What Is Adam Peaty’s Top Speed in Breaststroke?

British breaststroker, Olympic gold medalist, and World Record holder Adam Peaty is the best men’s 100 breaststroker who has ever lived. By a totality of relevant measures, including dominance over his peer group, that is true.

Late last year, he announced plans for his ‘Project Immortal,’ which is his effort to lock that title up forever.

This has raised lots of questions about what time would be immortal, untouchable,  So far, most of that conversation has revolved around strong opinions, educated guesses, and hopeful wishes. But Peaty lit up the swimosphere this week by posting videos of his training in the pool-treadmill at Top Training Tenerife in Spain.

There, he reached a top burst speed of 2.15 meters/second. Calculating that out would come to about a 46.51 over 100 meters. If we account for turn speed (which we can actually do, thanks to Steffano Nurra’s analysis here), where Peaty is about 6% faster than he is over-water, that saves him maybe another three-tenths of a second (though his current speed on the turn is actually slower than his 2.15 meters/second top speed).

Of course, nobody can maintain this kind of a chaotic top speed for a full 100 meters, but think of this as swimming’s 40 yard dash: what is the absolute maximum speed attainable by one of the world’s best?

Peaty maintains the speed for about 6 strokes. In his 2016 World Record swim, he took 46 strokes.

In his 2019 World Record swim (56.88), Peaty’s fastest 5 meters above the water were into the turn. There, he had an average speed of 1.79 meters/second.

So what is Peaty’s theoretical maximum speed? Somewhere between 46 and 56 seconds, it seems. Now he and his coach Mel Marshall have to ask a crucial question: is the best way to improve his time over 100 meters to improve his top-end 6-stroke burst-speed, to improve his ability to maintain his 1.79 meters/second current top speed in the 100 for longer, or some combination of the two, to improve his World Record.

Regardless of which they choose, the continued evolution of data collection in swimming is clearly an unmissable tool for modern uber-elites like Peaty, where the improvements come by the milliseconds and where every single wrinkle and wiggle of the stroke is meaningful.

Peaty, as such an outlier in the sport’s most-technical stroke, might have the most-analyzed stroke in history.

Here’s the above-water video:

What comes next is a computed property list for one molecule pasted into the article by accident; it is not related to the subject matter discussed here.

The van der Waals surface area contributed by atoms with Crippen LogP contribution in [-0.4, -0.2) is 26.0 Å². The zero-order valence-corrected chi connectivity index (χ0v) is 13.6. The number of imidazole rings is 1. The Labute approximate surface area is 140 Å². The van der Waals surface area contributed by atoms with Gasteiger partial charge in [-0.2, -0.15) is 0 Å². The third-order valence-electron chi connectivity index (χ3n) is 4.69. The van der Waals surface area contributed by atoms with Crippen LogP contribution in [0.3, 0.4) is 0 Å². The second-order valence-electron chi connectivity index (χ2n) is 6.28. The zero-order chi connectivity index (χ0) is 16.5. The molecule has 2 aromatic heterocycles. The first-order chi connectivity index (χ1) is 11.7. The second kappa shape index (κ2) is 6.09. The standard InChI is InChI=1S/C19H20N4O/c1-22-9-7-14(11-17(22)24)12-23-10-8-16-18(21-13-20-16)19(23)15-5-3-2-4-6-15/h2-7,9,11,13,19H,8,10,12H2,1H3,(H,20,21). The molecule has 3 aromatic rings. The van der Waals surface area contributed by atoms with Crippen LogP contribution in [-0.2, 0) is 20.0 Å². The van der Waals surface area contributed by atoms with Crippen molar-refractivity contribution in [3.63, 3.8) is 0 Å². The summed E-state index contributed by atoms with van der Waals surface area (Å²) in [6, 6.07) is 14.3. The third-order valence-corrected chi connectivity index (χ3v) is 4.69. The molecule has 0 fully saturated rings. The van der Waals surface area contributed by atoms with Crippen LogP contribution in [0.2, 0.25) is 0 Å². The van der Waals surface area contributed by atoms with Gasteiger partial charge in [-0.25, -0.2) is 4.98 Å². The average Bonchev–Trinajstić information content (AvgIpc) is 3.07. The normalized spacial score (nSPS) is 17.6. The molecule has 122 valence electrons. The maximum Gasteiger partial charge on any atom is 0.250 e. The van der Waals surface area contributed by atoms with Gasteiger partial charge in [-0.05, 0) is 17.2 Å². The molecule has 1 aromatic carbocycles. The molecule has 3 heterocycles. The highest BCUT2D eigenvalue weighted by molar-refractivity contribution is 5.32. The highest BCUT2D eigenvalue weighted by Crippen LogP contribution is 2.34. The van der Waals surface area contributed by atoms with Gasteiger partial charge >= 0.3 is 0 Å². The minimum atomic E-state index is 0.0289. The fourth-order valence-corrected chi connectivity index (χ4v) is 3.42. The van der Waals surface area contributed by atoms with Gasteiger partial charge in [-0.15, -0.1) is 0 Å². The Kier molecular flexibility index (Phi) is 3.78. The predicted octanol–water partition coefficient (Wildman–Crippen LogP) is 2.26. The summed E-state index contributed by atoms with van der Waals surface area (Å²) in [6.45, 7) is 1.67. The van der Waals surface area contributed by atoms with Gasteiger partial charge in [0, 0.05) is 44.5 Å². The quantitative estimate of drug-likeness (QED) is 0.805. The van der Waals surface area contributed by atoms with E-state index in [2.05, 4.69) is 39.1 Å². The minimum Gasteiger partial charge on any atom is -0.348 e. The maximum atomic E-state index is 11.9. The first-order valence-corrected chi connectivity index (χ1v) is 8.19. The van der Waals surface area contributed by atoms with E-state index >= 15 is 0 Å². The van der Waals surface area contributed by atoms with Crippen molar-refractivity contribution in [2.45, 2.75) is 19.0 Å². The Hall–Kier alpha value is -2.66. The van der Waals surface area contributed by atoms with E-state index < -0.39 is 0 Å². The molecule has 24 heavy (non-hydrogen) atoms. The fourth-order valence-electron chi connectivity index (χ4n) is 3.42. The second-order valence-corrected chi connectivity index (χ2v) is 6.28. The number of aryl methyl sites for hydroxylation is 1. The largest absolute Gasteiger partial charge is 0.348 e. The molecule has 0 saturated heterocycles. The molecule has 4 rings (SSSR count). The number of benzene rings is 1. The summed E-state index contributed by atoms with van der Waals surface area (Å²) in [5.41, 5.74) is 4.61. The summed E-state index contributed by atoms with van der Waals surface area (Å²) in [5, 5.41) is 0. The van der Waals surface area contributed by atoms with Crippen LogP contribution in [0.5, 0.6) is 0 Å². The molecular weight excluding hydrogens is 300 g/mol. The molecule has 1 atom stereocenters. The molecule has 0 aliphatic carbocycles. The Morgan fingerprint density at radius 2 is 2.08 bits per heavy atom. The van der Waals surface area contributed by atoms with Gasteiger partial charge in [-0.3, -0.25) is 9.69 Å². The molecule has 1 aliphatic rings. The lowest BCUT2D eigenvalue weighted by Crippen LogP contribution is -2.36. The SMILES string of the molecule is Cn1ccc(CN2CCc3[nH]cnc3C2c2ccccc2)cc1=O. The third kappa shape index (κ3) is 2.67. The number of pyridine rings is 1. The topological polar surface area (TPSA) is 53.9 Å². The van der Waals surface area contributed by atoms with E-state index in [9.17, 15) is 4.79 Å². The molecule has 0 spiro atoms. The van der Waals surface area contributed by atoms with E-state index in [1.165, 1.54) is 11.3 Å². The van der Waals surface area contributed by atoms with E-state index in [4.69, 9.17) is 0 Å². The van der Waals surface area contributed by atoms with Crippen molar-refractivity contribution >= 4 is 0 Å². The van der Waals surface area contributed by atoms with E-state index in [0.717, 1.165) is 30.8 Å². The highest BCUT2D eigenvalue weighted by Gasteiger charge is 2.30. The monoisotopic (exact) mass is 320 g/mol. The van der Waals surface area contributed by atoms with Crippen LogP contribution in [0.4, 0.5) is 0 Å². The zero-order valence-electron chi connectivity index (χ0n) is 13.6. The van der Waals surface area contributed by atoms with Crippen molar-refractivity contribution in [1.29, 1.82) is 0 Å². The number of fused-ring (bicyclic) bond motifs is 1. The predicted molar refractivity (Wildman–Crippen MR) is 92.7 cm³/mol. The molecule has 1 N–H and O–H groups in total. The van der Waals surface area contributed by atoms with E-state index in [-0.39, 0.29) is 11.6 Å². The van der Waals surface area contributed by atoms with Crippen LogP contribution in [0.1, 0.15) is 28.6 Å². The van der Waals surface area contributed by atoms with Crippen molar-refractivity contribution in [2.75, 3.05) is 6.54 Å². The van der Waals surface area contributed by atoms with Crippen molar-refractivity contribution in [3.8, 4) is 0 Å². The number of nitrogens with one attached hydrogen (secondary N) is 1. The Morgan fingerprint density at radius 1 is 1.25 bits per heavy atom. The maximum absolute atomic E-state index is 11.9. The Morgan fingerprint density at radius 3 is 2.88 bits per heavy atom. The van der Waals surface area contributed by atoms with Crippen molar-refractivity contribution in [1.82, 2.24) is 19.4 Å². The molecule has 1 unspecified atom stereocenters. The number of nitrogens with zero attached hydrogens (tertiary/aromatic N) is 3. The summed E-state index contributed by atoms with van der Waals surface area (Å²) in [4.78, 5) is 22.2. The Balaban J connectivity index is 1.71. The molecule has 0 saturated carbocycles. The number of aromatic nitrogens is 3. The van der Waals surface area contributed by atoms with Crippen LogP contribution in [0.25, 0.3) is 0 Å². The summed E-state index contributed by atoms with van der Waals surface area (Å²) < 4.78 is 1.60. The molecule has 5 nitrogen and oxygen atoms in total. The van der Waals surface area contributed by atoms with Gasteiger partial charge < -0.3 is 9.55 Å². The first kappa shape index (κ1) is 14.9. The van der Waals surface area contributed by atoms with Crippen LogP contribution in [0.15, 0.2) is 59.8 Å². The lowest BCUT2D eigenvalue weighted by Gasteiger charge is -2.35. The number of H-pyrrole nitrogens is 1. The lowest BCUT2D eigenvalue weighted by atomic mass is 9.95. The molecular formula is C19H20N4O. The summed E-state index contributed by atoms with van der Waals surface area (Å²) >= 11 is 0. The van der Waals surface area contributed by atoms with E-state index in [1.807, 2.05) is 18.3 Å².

Here’s a below-water view:

 

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Steve Nolan
1 month ago

Curious as to how the 2.15m/s is determined. Is that just what the treadmill’s set to? Or is there some sort of tracking going on? (Because he does get pushed back a good amount, would have to at least figure out how far back he ends up and how long it takes for him to get back there.)

It was only like 5 seconds of swimming, so it’d have a pretty good impact on velocity I think.

Yabo
1 month ago

That link does not go to anything remotely related to turn analysis haha, but idk maybe I’ve missed something

Yabo
Reply to  Braden Keith
1 month ago

Thank you!!

Drewbrewsbeer
1 month ago

I’ve wondered since playing tag in the lazy river, decades ago, what exact changes in the physics of swimming when you add the flow of water to the parameters. I find the catch phase and overall drag effects are quite different than when swimming in ‘stable’ water.
Heck, even warm vs cool water is noticeable!

The Original Tim
Reply to  Drewbrewsbeer
1 month ago

I had a series of technique lessons a few years ago in an endless pool and I wasn’t a fan. Even when staying perfectly within the flume, it was very different from swimming in clean water.

I also had to focus on staying inside the flume, so I wonder how different it would be in a much wider flume like the one Peaty swam in?

Yabo
Reply to  Drewbrewsbeer
1 month ago

If you can answer this mathematically you’ve won yourself a millienium prize cuz you just solved navier stokes

Ol' Longhorn
Reply to  Yabo
1 month ago

Not cool to make people Google on SwimSwam.

Drewbrewsbeer
Reply to  Yabo
1 month ago

Time to dust off the TI-84!

Old Creaky Peaty
1 month ago

That’s irrelevant now, because he peaked between 2017-2019 (his all-time fastest 50m breaststroke performance was almost 5 years ago).

Scotty
Reply to  Old Creaky Peaty
1 month ago

He knows he would soon be beaten… that’s why he is tightening up

Swimmer
Reply to  Old Creaky Peaty
1 month ago

Yeah let’s hear more about lochte! 🙄

Jacob Whittle 46.90 in Paris
Reply to  Old Creaky Peaty
1 month ago

Caleb Dressel’s all time fastest 50 was 3 years ago

Tiny hands
Reply to  Jacob Whittle 46.90 in Paris
1 month ago

He tied his AR at trials last year, 21.04.

Ol' Longhorn
Reply to  Old Creaky Peaty
1 month ago

Project Mortal.

About Braden Keith

Braden Keith

Braden Keith is the Editor-in-Chief and a co-founder/co-owner of SwimSwam.com. He first got his feet wet by building The Swimmers' Circle beginning in January 2010, and now comes to SwimSwam to use that experience and help build a new leader in the sport of swimming. Aside from his life on the InterWet, …

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